In the past, public safety has relied on expensive, capital intensive, private radio systems, such as TETRA, TETRAPOL and P25 for mission-critical voice communications. While these technologies have provided reliable narrowband communications, they have inherently limited the ability of public safety to leverage more modern broadband technologies. In addition, agencies have had to incur large capital expenditures in the millions and tens of millions of dollars to implement such capabilities, which have put significant pressure on agency budgets. As available federal grant programs continue to dwindle, more and more financial pressure on these agencies will come to bear.
During this same time, wireless broadband technologies, which due to the ubiquitous and commercial nature of such networks are significantly less capital intensive for public safety purchasers, have advanced significantly, particularly with the deployment of long-term evolution (LTE) cellular services, and the planned roll out of 5G. However, historically these networks were not architected specifically to provide reliable mission critical communication capabilities public safety needs.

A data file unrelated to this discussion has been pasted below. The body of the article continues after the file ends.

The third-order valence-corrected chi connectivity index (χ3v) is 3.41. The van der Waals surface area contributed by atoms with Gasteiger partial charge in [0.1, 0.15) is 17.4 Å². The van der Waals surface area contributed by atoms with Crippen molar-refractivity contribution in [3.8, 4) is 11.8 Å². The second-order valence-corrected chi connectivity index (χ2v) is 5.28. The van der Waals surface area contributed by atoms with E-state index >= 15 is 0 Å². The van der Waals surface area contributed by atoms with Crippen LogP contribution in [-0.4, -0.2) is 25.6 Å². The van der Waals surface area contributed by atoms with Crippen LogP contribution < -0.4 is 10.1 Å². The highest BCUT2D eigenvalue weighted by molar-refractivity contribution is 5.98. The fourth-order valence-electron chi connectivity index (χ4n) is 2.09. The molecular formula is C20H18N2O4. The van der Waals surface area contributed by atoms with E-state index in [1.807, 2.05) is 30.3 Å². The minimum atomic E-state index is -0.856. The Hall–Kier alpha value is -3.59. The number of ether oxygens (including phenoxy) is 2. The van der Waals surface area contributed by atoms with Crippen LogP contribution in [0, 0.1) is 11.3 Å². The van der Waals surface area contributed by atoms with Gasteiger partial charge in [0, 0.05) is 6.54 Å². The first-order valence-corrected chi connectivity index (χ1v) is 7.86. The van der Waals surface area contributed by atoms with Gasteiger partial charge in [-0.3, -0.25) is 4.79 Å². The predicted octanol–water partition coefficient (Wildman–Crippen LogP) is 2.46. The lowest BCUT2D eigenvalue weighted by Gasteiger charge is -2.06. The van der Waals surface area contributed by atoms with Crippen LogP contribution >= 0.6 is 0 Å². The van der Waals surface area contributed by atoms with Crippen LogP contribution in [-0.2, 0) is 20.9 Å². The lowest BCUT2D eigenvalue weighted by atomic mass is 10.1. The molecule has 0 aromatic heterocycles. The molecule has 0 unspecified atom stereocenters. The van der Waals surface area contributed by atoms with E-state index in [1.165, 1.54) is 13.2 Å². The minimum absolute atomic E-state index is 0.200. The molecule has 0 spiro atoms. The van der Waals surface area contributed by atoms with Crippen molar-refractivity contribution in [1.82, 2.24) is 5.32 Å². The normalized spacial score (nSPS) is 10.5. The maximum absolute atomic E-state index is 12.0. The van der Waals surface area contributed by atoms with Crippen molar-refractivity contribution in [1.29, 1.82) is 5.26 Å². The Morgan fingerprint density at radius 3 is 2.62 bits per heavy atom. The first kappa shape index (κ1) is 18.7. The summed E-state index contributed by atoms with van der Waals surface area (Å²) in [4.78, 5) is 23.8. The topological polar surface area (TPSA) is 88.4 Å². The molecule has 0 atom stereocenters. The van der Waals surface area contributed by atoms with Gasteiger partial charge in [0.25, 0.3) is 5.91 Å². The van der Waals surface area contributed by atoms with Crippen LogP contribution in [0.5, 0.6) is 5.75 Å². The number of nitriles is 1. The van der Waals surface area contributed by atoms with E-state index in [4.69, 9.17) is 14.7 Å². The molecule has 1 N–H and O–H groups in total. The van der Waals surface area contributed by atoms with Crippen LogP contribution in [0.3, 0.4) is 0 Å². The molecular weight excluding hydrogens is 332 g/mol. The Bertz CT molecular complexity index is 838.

However, the advent of public safety-focused LTE networks has now solved this problem by prioritizing public safety traffic over all other traffic, ensuring that public safety is always able to communicate without delay or impediment. These broadband networks also incorporate enhanced security and offer dedicated public safety applications designed for the needs of public safety. These will include, for example, mission-critical push-to-talk and peer-to-peer capabilities, situational awareness and mapping capabilities, and secured cloud-based communications platforms and records management, as well as new predictive analytics tools. These network upgrades have significantly changed the public safety communications landscape enabling public safety for the first time to really leverage wireless cellular broadband networks for their mission-critical communications.